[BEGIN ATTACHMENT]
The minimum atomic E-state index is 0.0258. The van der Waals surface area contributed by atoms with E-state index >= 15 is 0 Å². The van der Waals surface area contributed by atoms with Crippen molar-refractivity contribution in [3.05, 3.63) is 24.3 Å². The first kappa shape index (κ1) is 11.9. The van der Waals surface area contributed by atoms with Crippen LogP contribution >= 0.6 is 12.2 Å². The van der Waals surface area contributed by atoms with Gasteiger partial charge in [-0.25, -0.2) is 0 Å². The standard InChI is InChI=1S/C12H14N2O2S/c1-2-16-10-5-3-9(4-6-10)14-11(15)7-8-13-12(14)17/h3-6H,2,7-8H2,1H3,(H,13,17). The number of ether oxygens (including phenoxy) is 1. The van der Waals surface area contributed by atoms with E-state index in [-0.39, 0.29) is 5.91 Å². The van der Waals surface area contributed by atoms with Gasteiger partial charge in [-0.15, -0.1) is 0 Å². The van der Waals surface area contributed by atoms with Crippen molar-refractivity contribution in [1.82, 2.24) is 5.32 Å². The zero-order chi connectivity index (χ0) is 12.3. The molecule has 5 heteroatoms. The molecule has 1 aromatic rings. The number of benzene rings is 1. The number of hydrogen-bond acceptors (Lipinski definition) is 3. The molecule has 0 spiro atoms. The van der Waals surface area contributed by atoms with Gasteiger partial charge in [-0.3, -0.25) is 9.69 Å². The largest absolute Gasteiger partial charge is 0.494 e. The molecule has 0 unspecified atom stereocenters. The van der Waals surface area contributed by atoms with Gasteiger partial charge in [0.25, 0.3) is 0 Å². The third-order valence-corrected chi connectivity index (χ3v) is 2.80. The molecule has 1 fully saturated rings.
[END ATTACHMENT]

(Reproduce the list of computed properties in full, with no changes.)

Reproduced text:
The minimum atomic E-state index is 0.0258. The van der Waals surface area contributed by atoms with E-state index >= 15 is 0 Å². The van der Waals surface area contributed by atoms with Crippen molar-refractivity contribution in [3.05, 3.63) is 24.3 Å². The first kappa shape index (κ1) is 11.9. The van der Waals surface area contributed by atoms with Crippen LogP contribution >= 0.6 is 12.2 Å². The van der Waals surface area contributed by atoms with Gasteiger partial charge in [-0.25, -0.2) is 0 Å². The standard InChI is InChI=1S/C12H14N2O2S/c1-2-16-10-5-3-9(4-6-10)14-11(15)7-8-13-12(14)17/h3-6H,2,7-8H2,1H3,(H,13,17). The number of ether oxygens (including phenoxy) is 1. The van der Waals surface area contributed by atoms with E-state index in [-0.39, 0.29) is 5.91 Å². The van der Waals surface area contributed by atoms with Gasteiger partial charge in [-0.15, -0.1) is 0 Å². The van der Waals surface area contributed by atoms with Crippen molar-refractivity contribution in [1.82, 2.24) is 5.32 Å². The zero-order chi connectivity index (χ0) is 12.3. The molecule has 5 heteroatoms. The molecule has 1 aromatic rings. The number of benzene rings is 1. The number of hydrogen-bond acceptors (Lipinski definition) is 3. The molecule has 0 spiro atoms. The van der Waals surface area contributed by atoms with Gasteiger partial charge in [-0.3, -0.25) is 9.69 Å². The largest absolute Gasteiger partial charge is 0.494 e. The molecule has 0 unspecified atom stereocenters. The van der Waals surface area contributed by atoms with Gasteiger partial charge in [0.25, 0.3) is 0 Å². The third-order valence-corrected chi connectivity index (χ3v) is 2.80. The molecule has 1 fully saturated rings.